Terrorist threat to transport after lockdown: Insurer warns of opportunity for extremists

Insurance firm warns of extremists radicalised during the pandemic and terrorists with unfinished business

Police at London Bridge station, one of Britain's major transport hubs. Getty Images 
Police at London Bridge station, one of Britain's major transport hubs. Getty Images 

The end of the coronavirus lockdown in the UK could allow terrorists to strike against public transport, an insurer said.

A risk assessment said transport centres would be among the first places where people would gather again, making easy targets for extremists.

Analysts at Pool Reinsurance said the risk of a post-lockdown attack could be heightened by financial pressures on counter-terrorism services.

They warned of extremists who might have been radicalised during the pandemic or delayed terrorist plans because of the coronavirus.

“Terrorists who have been unable to conduct mass casualty attacks during lockdowns may execute these plans once restrictions lift,” they said.

The report said that a successful attack could further postpone the economic recovery from the coronavirus by triggering public anxiety about travelling.

Analysts said security services should pay attention not only to well-fortified sites in urban areas but to less obvious targets in the suburbs.

“Public transport networks present the opportunity to strike simultaneously at the general population and critical national infrastructure,” the report said.

Attacks can generate significant public anxiety, undermine confidence in the ability of government to provide security, and cause widespread economic and societal disruption.

“This is of particular importance in the current situation where transport will be integral to the post-Covid economic recovery.”

Range of terrorist threats as lockdown is lifted

Matt Twist, a senior Metropolitan Police counter-terrorism officer, urged people this week to be vigilant against terrorism as they resume more normal lives.

"As the crowded places which have traditionally been the target for terrorists start to fill with people again, there is always the potential for that risk to come back," he said.

Mr Twist said extremist groups, especially on the far right, used coronavirus conspiracy theories to attract young supporters.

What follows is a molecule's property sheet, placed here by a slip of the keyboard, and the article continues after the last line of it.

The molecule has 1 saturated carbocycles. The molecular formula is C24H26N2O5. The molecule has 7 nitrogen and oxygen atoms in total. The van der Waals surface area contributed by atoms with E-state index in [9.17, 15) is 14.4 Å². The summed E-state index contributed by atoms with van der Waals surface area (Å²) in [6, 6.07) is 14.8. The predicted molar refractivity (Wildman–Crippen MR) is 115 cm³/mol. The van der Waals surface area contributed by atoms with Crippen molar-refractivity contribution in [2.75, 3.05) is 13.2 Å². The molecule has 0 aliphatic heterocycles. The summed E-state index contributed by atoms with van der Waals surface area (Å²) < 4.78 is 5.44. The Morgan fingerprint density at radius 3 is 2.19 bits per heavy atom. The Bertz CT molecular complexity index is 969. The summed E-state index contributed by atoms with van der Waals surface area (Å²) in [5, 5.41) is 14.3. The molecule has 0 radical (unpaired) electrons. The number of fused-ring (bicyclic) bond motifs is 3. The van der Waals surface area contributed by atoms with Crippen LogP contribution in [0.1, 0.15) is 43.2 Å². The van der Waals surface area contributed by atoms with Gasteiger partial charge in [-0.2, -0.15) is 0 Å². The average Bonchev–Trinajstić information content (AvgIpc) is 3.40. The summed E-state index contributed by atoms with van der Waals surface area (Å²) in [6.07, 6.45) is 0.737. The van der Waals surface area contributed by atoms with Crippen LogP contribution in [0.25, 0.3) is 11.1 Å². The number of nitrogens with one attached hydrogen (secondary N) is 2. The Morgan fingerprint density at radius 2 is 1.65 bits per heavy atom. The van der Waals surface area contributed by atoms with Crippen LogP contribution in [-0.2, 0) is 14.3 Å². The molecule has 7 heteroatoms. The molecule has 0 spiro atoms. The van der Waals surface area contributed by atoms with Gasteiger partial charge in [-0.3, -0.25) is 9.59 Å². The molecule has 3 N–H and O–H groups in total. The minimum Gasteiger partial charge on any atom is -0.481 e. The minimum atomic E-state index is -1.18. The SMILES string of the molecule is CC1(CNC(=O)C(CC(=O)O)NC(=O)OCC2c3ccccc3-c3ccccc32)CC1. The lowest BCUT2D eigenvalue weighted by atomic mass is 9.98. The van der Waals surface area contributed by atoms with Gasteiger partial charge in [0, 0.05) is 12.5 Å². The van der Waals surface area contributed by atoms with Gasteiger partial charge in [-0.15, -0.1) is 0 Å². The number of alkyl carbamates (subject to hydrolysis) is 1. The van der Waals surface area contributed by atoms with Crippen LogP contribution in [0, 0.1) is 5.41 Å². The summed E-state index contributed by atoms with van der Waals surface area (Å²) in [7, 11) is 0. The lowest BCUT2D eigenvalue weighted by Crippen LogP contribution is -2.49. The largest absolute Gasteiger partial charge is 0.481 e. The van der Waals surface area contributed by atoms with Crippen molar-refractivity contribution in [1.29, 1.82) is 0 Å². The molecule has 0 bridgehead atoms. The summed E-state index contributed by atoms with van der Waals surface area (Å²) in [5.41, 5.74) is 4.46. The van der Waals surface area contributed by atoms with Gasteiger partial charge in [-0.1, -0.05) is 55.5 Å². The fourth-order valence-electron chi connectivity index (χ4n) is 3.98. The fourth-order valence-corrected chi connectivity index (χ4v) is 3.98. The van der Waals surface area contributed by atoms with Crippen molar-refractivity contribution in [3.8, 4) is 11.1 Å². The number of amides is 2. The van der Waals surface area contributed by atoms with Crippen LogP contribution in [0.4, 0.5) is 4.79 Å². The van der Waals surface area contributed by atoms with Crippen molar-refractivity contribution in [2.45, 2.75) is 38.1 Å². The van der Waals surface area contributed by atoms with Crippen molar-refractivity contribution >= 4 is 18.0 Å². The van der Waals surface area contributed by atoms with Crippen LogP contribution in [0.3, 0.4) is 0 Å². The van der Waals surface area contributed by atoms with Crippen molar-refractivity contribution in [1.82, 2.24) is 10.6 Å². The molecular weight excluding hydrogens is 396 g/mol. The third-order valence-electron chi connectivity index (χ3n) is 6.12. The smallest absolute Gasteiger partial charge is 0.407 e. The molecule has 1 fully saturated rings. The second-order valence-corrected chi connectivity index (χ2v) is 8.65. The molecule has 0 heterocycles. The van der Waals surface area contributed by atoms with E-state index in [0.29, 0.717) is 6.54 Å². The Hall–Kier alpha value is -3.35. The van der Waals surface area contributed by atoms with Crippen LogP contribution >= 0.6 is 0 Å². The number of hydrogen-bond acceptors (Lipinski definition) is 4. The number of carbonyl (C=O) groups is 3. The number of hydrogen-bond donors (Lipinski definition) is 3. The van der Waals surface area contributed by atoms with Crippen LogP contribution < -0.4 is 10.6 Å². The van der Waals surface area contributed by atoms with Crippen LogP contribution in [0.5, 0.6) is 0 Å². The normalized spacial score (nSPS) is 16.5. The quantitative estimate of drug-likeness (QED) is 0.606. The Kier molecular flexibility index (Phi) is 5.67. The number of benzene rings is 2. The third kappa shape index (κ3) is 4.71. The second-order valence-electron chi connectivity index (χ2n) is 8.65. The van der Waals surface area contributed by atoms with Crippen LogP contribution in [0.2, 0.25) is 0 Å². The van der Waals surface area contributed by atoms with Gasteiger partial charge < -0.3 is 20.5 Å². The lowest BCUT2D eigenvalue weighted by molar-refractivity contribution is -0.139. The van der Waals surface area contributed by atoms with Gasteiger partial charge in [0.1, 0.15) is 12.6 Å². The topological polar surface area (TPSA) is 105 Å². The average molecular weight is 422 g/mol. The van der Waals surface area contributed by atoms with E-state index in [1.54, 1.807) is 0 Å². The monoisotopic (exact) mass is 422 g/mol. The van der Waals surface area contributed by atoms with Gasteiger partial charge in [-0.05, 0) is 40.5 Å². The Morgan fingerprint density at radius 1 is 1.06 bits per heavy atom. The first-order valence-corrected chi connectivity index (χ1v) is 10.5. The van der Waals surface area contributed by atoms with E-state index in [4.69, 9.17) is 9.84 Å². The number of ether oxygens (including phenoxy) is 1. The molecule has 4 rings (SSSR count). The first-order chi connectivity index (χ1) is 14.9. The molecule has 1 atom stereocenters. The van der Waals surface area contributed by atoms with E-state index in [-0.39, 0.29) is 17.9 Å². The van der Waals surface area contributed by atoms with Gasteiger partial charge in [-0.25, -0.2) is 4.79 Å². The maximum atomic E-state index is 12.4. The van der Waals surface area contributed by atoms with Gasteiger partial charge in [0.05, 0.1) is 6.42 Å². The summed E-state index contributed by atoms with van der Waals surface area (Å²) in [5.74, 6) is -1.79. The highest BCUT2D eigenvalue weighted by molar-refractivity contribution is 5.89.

Meanwhile, the Pool Reinsurance report said the main threat of mass casualty attacks came from Islamist extremists.

In Britain’s worst terrorist attack on public transport, 52 people were killed when suicide bombers attacked buses and trains in London in 2005.

In 2017, a bomb partially exploded on a London Underground train in an incident which injured dozens.

The risk assessment said dissident Irish republicans could carry out disruptive attacks but were less likely to inflict mass casualties.

Potential terrorists were most likely to use low-tech methods, such as knives, because such attacks were easy to plan and hard to prevent, it said.

For most extremists there has been a “shift towards using more rudimentary methods” in attacks on public transport, the report said.

“This is probably a result of low-complexity attacks being easier for terrorists to plan undetected when compared with more sophisticated methodologies such as explosives.”

The UK’s coronavirus lockdown sparked fears that young and vulnerable people were at risk of being drawn into terrorism.

Social distancing measures meant that teachers and social workers were less likely to spot signs of radicalisation, police said last year.

In February, a mother whose son was killed in the 2017 Manchester Arena attack said she feared extremists would be able to target young people.

"It is not just violent Islamists that commit crimes like that, it's extreme right-wing people, too, and now a lot of people are at home terrorist recruiters on both sides are having rich pickings in trying to target young people," Figen Murray said.

Updated: May 16, 2021 05:56 PM


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